The Internet can be a great source of knowledge, creativity, and social interactions.
But it can also be a Wild West-like environment where everyone is out to steal your data.
Luckily, there are ways to stay safe online – here are five of them:
1. Avoid Unsecured WiFi like the Plague
Unsecured WiFi is a network that doesn’t use any passwords.
It sounds convenient, but it’s also very dangerous to use.
This is because there’s no encryption to protect your traffic from eavesdropping hackers. A cybercriminal could monitor your online communications, intercept both your data packets and connection requests, and steal info like:
- Your IP address (which reveals what country and city you live in, who your ISP is, and what your ZIP code is)
- Credit card numbers
- Bank account details
- Login credentials
Actually, scratch the “unsecured” part. Even secured networks aren’t 100% reliable. Most of them use WPA2 right now, which you’d think would be safe enough, but you’d be dead wrong.
WPA2 is actually vulnerable to what is known as the KRACK attack. Long story short, there actually is a way to break the encryption protocol, and view “encrypted” data.
WPA3 should fix that problem, but it’s gonna take a while until it sees wide-scale deployment. Also, don’t get too excited – WPA3 apparently has vulnerabilities too.
So yeah, public WiFi just isn’t a good option if you want to stay safe online.
Of course, sometimes you just need to use the web on the go, and not all of us can afford an unlimited or large mobile data plan.
Thankfully, the next tip will help you through this.
2. Use a VPN (Virtual Private Network)
If you don’t want to or can’t use your mobile data all the time, getting a VPN will let you use public WiFi securely.
A VPN is an online service that encrypts your Internet traffic, making it indecipherable to anyone who tries to spy on it.
Even if you use a network with no encryption, a VPN will secure your traffic to stop hackers from stealing your data and stay safe online.
That’s not all, though – VPN encryption also provides you better online security by:
- Preventing government surveillance agencies from keeping tabs on what you do on the Internet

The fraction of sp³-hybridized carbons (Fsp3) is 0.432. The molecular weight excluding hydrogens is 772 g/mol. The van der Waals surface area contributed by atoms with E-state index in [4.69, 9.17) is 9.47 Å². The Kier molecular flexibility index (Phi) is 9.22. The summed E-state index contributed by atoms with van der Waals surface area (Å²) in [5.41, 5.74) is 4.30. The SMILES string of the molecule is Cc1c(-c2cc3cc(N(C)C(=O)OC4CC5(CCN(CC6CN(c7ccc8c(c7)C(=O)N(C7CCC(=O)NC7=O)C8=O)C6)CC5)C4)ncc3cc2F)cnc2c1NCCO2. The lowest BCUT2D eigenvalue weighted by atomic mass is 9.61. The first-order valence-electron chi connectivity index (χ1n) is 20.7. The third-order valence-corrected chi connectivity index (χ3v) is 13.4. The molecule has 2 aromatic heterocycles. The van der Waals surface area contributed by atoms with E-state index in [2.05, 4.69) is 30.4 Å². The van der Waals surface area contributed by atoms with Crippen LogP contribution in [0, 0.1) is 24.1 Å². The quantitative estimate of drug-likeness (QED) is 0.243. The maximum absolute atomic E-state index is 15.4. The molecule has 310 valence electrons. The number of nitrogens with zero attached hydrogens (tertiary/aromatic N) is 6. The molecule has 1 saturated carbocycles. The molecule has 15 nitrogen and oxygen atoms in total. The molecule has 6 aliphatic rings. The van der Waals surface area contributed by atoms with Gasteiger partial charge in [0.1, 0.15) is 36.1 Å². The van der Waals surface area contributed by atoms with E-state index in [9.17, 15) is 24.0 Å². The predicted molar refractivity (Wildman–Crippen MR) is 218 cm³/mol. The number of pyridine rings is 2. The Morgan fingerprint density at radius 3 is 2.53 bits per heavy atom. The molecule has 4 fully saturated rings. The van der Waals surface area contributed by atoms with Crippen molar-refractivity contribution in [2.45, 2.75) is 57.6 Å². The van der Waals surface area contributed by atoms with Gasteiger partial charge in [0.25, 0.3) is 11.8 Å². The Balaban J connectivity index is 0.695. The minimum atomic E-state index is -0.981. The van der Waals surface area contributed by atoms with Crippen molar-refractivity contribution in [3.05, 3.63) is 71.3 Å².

- Making sure your ISP can’t monitor your online browsing – what websites you look up, how much time you spend on them, what files you download, what you type on unencrypted platforms, etc
- Stops ISPs from selling your browsing history to advertisers
- Protects your freedom of speech, allowing you to speak your mind on the web in countries with oppressive regimes, without being in constant fear that the secret police will track you down
Not only that, but VPNs also hide your IP address, so you won’t have to worry about creepy hackers learning personal stuff about you by looking it up.
What’s more, a VPN will stop advertisers from using your IP address to spam you with annoying personalized ads. Sometimes, they can even become dangerous if hackers manage to hijack the ads or the advertising system.
Just make sure you pick the right VPN. Doing that can be hard, though, since there are so many things to consider, research, and compare.
To make things significantly easier, here’s ProPrivacy’s top list of VPNs. The guide has all the info you need to make an informed decision, while cutting through the thick of it.
3. Use Antivirus/Antimalware Protection
We all say we won’t be the kind of person who clicks on malicious links and downloads virus-infected files, but we can only exercise so much caution.
Hackers are getting craftier and craftier at hiding their malware – like using Slack, using stenography to hide malware in WAV audio files, or just hiding malware behind CAPTCHAs. And that’s only scratching the surface – cybercriminal tactics evolve each day, and so does the malware they use.
Just make sure to run regular scans and always keep the software up-to-date.
If you don’t do that, the security program can’t update its library. Without those updates, newer types of malware can slip under the radar. With almost 360,000 malware samples getting released each day, those updates are mandatory if you want to stay safe online.
4. Use a Password Manager
Passwords are one of your data’s main lines of defense against hackers.
Sadly, we don’t seem to take them seriously enough. According to research, 86% of passwords are just garbage.
People are using stuff like “abc123” and “qwerty” to protect sensitive data, when – in reality – their passwords should:
- Alternate lowercase and uppercase letters
- Mix numbers and symbols
- Use space characters if allowed
- Not contain any dictionary words
- Be at least 15 characters long
- Ideally be an acronym for a long phrase
So, you’d end up with something like “Yu$tgt#Sbi20&04.”
Remembering such a password can be hard – plus you’ll need a different one for each and every account.
That’s where password managers come into play. They are software that let you safely store all your passwords in one secure digital vault.
You’ll only need to know one password – a strong master password that you will use to access the software housing the other ones.
Best of all – they have auto-fill features that automatically fill the login fields. That’s great protection from phishing web pages and keylogger malware.
5. Don’t Browse HTTP Websites
Simply put, HTTP websites don’t have the encrypted browser-server connection HTTPS sites do. That means anyone can monitor your sessions, and spy on requests and responses to see exactly what you’re doing.
You also become vulnerable to dangers like MITM attacks and script injections.
So always make sure the website starts with “https” – not “http.” To make things easier, use HTTPS Everywhere. It forces HTTP websites to use HTTPS if possible. If it’s not, HTTPS Everywhere can block the HTTP requests.
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